If You’re in Marketing, Kill Yourself! Or, Fish & Chips & Prejudice.

28 Sep

It has been said that direct marketing doesn’t really work anymore, and hasn’t since the 1950’s. People won’t respond if you tell them something is good, even if it’s factually correct. Marketing now survives by generating a general sense of desire which you come to associate visually with a certain product ( brand recognition), or by having your product appear near something people already like  (product association).  Kraft foods must have some brilliant strategy to  make money by associating their product with white-hot rage.

According to one of the many delightful special features on the Lord Of The Rings: The Two Towers Special Extended Edition DVD Peter Jackson used a soundbite from an All Blacks rugby match to create the sound of the Uruk-Hai, the terrible orc/goblin hybrid designed by Saruman in the fires of Mordor. Were you to take the grand final crowd’s reaction upon hearing the new name for their Vegemite/cream cheese hybrid as a soundbite, the only comparable anger would be the people of Broadmedows if goon ceased production.

I find it difficult to believe that anyone thought isnack 2.0 was a good idea, and I’m beginning to side with those who are convinced that the entire affair is some New Coke– esque conspiracy to make people despise a new product so they’ll buy more of the old- and if that’s the case they’ve done incredibly well. One of the things that makes a conspiracy theory a conspiracy theory and not a well-hidden fact is that most of them rely on the Powers That Be behaving in a complex and incredibly intelligent manner, which always seems unlikely.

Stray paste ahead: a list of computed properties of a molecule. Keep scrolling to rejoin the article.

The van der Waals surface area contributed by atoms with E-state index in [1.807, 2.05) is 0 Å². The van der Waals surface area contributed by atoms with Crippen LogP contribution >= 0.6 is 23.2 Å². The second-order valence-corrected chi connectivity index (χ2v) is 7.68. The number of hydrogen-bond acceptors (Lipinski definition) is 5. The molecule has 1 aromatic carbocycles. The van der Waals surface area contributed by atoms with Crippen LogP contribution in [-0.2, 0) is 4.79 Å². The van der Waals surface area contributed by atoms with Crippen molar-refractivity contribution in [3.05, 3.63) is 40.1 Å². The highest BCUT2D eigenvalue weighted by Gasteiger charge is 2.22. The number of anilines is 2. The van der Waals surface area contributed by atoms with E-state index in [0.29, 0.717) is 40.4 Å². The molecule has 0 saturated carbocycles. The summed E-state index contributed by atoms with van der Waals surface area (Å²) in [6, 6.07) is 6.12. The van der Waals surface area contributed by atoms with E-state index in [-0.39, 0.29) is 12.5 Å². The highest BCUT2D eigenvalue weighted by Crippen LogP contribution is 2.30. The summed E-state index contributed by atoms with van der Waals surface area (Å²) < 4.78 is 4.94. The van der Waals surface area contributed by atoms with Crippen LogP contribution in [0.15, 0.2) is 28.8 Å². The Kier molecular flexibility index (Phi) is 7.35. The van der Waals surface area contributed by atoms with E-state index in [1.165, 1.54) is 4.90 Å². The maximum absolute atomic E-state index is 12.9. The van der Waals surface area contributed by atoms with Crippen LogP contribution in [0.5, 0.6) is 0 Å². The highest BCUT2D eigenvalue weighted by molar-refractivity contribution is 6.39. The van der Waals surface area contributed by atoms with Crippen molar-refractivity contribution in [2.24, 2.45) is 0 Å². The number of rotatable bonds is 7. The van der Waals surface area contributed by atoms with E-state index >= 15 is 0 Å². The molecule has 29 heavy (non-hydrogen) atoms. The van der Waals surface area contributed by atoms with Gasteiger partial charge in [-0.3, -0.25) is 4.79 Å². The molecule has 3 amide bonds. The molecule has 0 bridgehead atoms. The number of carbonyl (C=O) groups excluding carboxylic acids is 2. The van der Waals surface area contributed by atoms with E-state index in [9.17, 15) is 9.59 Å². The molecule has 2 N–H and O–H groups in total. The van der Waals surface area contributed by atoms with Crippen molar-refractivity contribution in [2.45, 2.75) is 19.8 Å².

On an unrelated side note, I would be happy if this blog in some small way could stamp out institutionalised racism. So in that vein, I ask this: has anyone noticed how a lot of people are under the impression that Chinese people can’t make Fish and Chips?

If pressed, people will say that the Greek fish and chip shops have been open the longest and have more experience, thus better food. But there is the lingering implication that making good fish and chips requires some sort of alchemy that Asians are totally incapable of figuring out.  I think it’s more likely that a lot of the Chinese shops are using healthier oil in an effort to save the cholesterol-ridden people of Kilsyth. They needn’t bother really.


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